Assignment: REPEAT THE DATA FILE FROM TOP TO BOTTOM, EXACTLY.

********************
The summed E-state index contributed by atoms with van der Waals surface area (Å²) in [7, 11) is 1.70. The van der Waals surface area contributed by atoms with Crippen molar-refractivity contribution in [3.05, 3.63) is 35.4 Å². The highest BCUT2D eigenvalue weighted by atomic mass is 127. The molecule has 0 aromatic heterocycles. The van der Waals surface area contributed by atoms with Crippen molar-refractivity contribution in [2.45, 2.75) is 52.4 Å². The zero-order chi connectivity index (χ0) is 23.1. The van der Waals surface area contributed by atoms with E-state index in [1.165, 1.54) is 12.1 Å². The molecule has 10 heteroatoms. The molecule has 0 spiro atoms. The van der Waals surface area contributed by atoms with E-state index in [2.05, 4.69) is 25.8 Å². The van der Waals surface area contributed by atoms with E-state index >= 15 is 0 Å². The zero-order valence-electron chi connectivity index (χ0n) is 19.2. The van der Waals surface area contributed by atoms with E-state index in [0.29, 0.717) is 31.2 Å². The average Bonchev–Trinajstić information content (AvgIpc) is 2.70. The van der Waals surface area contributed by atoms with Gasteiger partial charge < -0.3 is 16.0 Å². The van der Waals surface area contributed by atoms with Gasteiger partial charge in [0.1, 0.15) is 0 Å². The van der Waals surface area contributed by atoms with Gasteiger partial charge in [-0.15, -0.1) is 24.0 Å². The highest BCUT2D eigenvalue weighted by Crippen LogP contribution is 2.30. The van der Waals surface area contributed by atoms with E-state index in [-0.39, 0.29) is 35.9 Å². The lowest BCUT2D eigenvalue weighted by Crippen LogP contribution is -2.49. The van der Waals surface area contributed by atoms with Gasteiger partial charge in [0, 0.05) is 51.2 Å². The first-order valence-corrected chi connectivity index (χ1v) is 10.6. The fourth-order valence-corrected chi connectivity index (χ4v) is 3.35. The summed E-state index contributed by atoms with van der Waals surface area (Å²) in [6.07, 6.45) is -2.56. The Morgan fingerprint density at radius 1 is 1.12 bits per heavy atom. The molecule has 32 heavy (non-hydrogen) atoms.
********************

The summed E-state index contributed by atoms with van der Waals surface area (Å²) in [7, 11) is 1.70. The van der Waals surface area contributed by atoms with Crippen molar-refractivity contribution in [3.05, 3.63) is 35.4 Å². The highest BCUT2D eigenvalue weighted by atomic mass is 127. The molecule has 0 aromatic heterocycles. The van der Waals surface area contributed by atoms with Crippen molar-refractivity contribution in [2.45, 2.75) is 52.4 Å². The zero-order chi connectivity index (χ0) is 23.1. The van der Waals surface area contributed by atoms with E-state index in [1.165, 1.54) is 12.1 Å². The molecule has 10 heteroatoms. The molecule has 0 spiro atoms. The van der Waals surface area contributed by atoms with E-state index in [2.05, 4.69) is 25.8 Å². The van der Waals surface area contributed by atoms with E-state index >= 15 is 0 Å². The zero-order valence-electron chi connectivity index (χ0n) is 19.2. The van der Waals surface area contributed by atoms with E-state index in [0.29, 0.717) is 31.2 Å². The average Bonchev–Trinajstić information content (AvgIpc) is 2.70. The van der Waals surface area contributed by atoms with Gasteiger partial charge < -0.3 is 16.0 Å². The van der Waals surface area contributed by atoms with Gasteiger partial charge in [0.1, 0.15) is 0 Å². The van der Waals surface area contributed by atoms with Gasteiger partial charge in [-0.15, -0.1) is 24.0 Å². The highest BCUT2D eigenvalue weighted by Crippen LogP contribution is 2.30. The van der Waals surface area contributed by atoms with E-state index in [-0.39, 0.29) is 35.9 Å². The lowest BCUT2D eigenvalue weighted by Crippen LogP contribution is -2.49. The van der Waals surface area contributed by atoms with Gasteiger partial charge in [0, 0.05) is 51.2 Å². The first-order valence-corrected chi connectivity index (χ1v) is 10.6. The fourth-order valence-corrected chi connectivity index (χ4v) is 3.35. The summed E-state index contributed by atoms with van der Waals surface area (Å²) in [6.07, 6.45) is -2.56. The Morgan fingerprint density at radius 1 is 1.12 bits per heavy atom. The molecule has 32 heavy (non-hydrogen) atoms.